A data-driven mobile service which seeks to reduce HIV prevalence amongst people who inject drugs (PWID)
UNAIDS Tanzania, 2017 and the Global Aids Response Country Progress Report (GARPR), 2014 estimate that there are over 30,000 people who inject drugs (PWID) in Tanzania. PWID are considered amongst the key vulnerable population (KVPs), with a HIV prevalence of 36%. Statistics are worse for women who inject heroin; with the Tanzanian Ministry of Health estimating that two-thirds of them are HIV-positive.
The HIV prevalence among women who inject drugs is
thought to be twice that of their male peers, potentially attributable to their involvement in sex work or being last in line when syringes are shared.
Niokoe project wants to leverage on existing heroin rehabilitation data to address existing HIV prevalence and heroin rehabilitation problem points that include:
The Niokoe platform provides the following services:
We collected data by conducting interviews with community health workers, rehabilitation centers and completing sample questionnaires.
We also attended milestone progress review sessions with dLab prior to Niokoe’s deployment, which included panel members from academia, TACAIDs, MoH, TAMISEMI and the hub/innovation ecosystem.
The results noted:
- There are no ICT driven solutions in the KVP HIV/AIDS management sector
- The Niokoe platform’s anonymity appeals to PWID due to the stigma they face, especially with HIV/AIDS risks awareness, screening and management
- The app’s target beneficiaries was refined to include Female Sex Workers (FSW) and Adolescent Girls and Young Women (AGYW) due to their access to mobile phones
- In developing our sustainability plan, we noted the need for vocational training to be provided to rehabilitated individuals in order to assist them to secure sources of income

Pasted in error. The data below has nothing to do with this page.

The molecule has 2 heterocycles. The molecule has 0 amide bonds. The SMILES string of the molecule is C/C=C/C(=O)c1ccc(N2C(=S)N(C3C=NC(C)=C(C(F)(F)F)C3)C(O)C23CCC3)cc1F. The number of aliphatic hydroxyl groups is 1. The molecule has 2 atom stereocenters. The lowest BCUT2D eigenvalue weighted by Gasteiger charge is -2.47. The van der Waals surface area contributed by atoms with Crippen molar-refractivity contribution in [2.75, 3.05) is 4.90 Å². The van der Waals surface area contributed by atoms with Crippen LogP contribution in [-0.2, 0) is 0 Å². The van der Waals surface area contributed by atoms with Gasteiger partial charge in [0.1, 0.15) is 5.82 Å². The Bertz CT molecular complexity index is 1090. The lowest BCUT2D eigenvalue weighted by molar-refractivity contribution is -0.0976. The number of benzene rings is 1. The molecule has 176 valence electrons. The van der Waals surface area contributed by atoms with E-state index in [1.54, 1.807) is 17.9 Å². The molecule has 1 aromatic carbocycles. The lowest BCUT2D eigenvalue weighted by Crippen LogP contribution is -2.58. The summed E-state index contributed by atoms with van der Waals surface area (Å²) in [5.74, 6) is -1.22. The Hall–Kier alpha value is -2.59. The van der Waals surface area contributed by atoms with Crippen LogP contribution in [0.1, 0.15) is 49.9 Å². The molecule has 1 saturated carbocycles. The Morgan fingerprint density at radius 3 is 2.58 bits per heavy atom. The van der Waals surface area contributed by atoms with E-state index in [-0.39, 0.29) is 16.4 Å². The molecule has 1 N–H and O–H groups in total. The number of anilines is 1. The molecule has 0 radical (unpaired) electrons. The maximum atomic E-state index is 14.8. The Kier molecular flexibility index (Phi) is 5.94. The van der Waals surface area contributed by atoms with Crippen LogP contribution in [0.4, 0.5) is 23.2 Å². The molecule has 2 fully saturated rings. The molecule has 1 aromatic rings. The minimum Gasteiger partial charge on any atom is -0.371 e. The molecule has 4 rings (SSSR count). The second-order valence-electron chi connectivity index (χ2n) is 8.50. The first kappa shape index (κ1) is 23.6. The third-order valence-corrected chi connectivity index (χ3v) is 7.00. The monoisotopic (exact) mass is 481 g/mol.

Impact and Outcomes
Since Niokoe’s deployment in October 2019, we have amassed 1,477 users. In monitoring our portal data and obtaining feedback from rehabilitation centers we partnered with, we noted the following:
Ally Salim Junior is the Founder and CEO of Inspired Ideas, the company behind the creation of Dr. Elsa. Ally is a software engineer who is passionate about locally-built solutions that utilize technology, and about empowering others to ensure the health and sustainability of their communities. He works with the rest of his team to build and grow Dr. Elsa: Megan Allen, Happiness Watimanywa, and Jonathan Lukumay.
The team benefited from a $20,000 grant from the Data for Local Impact (DLI) Innovation Challenge in 2019, which has allowed them to obtain necessary technology, collect health data for training the tool, test and validate the models, and implement the tool in Bagamoyo.
Dr. Elsa has an established partnership with Ifakara Health Institute to test the tool. We are thankful for the support from DLIIC, which aims to engage, support, and connect Tanzanian innovators, developers, and solution providers to each other and to opportunities to make a difference in people’s lives. To learn more, visit http://www.dlab.or.tz.